[8] After Mr Amwaama had testified, Mr Elago closed the case for the plaintiff. Mr Erasmus closed the defendants’ case without calling any witness. Mr Elago submitted that the plaintiff had established a damage as claimed in the sum of N$65 000 as representing the fair and reasonable value of the vehicle less the value of the wreck. He submitted that this figure was justified by virtue of the number of extras which had been fitted to the vehicle.

[9] Mr Erasmus on the other hand submitted that the plaintiff had not discharged the onus upon him to establish the damages in the amount in question. He further submitted that the summary provided by the plaintiff did not meet the standard required by rule 36 (9)(b). This was because there were no reasons contained in the opinion and no breakdown in respect of the amounts arrived at. In this regard he referred to Coopers (South Africa) (Pty) Ltd v Deutsche Gesellschaft Fur Schadlingsbekampfumg MBH.1 This leading authority on expert summaries makes it plain that the main purpose of a summary in terms of rule 30(9)(b) is to “require the party intending to call a witness to give expert evidence to give the other party such information about his evidence as will remove the element of surprise”. . . 2 The summary should not merely be “a bald statement of (the experts’) opinion” but rather “a reasoned conclusion based upon certain facts or data. . .” and a “proper evaluation of the opinion can only be undertaken if the process of reasoning which led to the conclusion, including the premises from which the reasoning proceeds, are disclosed by the expert”.3 I asked Mr Erasmus why there had not been an objection raised to the summary in case management and only on the morning of the trial. I did not understand him to object to the calling of the witness but rather to point out a lack of compliance with rule 36(a)(b). As there was not an objection to calling the witness, I permitted his evidence to proceed even though the summary fell short of what I would consider should be contained in an expert summary based upon the above sound authority. In view of the conclusion I reach on the evidence of Mr Amwaama, nothing further turns on this issue, save to point out that objections to expert summaries – and to the calling of the identified witness – should preferably be raised in the course of case management.

[10] Mr Erasmus further stated that the defendant accepted that the evidence established a value of the motor vehicle in the sum of N$11 175 in accordance with the manner in which values are determined in the motor vehicle industry, by taking the average between the wholesale and retail values. He submitted that the value of N$95 000 was entirely untenable and had not been established by the plaintiff. He argued that it did not have any regard to the market place which is the benchmark for determining values of a vehicle written off. He further submitted that the value of the wreck, estimated by Mr Amwaama to be in the sum of N$30 000 exceeded the book value accepted within the industry by a considerable margin.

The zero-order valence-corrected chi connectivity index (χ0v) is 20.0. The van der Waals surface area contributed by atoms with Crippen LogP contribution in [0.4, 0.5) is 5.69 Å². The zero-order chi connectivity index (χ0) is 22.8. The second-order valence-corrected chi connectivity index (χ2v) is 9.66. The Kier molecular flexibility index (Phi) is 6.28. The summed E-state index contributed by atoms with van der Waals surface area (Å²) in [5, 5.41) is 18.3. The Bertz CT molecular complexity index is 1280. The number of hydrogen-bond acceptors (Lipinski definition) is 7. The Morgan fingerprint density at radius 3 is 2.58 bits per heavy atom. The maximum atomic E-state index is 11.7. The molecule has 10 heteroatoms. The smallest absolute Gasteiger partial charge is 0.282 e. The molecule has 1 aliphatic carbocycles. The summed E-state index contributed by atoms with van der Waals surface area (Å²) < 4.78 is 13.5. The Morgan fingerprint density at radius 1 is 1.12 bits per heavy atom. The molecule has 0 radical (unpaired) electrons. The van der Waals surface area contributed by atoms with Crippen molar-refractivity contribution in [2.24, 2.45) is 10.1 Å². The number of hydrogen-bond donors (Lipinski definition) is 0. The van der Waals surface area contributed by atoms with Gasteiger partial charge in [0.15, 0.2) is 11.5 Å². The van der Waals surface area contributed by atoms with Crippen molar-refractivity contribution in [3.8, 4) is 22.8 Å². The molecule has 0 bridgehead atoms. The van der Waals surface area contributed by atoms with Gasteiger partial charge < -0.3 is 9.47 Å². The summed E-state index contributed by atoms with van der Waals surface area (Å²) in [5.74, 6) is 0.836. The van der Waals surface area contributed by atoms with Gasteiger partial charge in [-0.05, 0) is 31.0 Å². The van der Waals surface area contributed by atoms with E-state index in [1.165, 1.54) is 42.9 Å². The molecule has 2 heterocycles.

[11] Mr Erasmus submitted that the plaintiff had not established his damages and that the dismissal of his claim should result. He conceded that this outcome would be unfair to the plaintiff in view of the fact that he had sustained damage but, so he submitted, it was incumbent upon a plaintiff to establish his damages with reference to admissible evidence and that the plaintiff had not succeeded in doing so.

[12] In reply, Mr Elago submitted that the book value accepted within the motor vehicle industry did not include extras fitted to motor vehicles and that this should be taken into account in assessing the overall value of a vehicle.

[13] If is of course incumbent upon plaintiffs in delictual claims for damages to establish the extent of their damages. The onus is upon them to do so on a balance of probabilities.

[14] It would appear to me that the plaintiff has in this matter been unable to establish his damages in the sum of N$65 000 as claimed and has failed to establish that this sum reflected the fair and reasonable value of the vehicle at the time less the value for the wreck. This sum was arrived at by taking the value of N$95 000 and subtracting the assessed value of the wreck. But the evidence of Mr Amwaama did not support either component of this calculation. In respect of the figure of N$95 000, he referred to a book value of N$12 900 to which the value of extras was to be added. Quite apart from the issue that the value was for the extras was in my view incorrectly assessed upon the current cost as new items and not with reference to their value as second hand items and not taking into account the wear and tear (and the value of the fitted tyres), the total amount of the extras he provided for came to N$35 000 excluding VAT. When added to N$12 900, this fell dismally short of the value of N$95 000. Mr Amwaama’s evidence that the value of the wreck was in the sum of N$30 000. This exceeded the accepted book value of the vehicle of N$11 175 by almost three times. This was also not properly explained. It would seem to me that the plaintiff has not even established damages in the sum of the book value, given the evidence that the value of the wreck may exceeded it. Nor has the plaintiff established damages in any other sum.

[15] Whilst it is clear that the plaintiff has suffered damage as a consequence of the motor vehicle collision by reason of the fact that his vehicle had been damaged beyond economical repair, the plaintiff has however not discharged the onus of establishing the extent of his damages upon the evidence before me. The plaintiff must accordingly fail in his action. The order I therefore make is: The plaintiff’s claim is dismissed with costs.






Tjombe-Elago Law Firm


Francois Erasmus & Partners

11976(3) SA 352 (A).

2Supra at 371D.

3Supra at 371 G-H.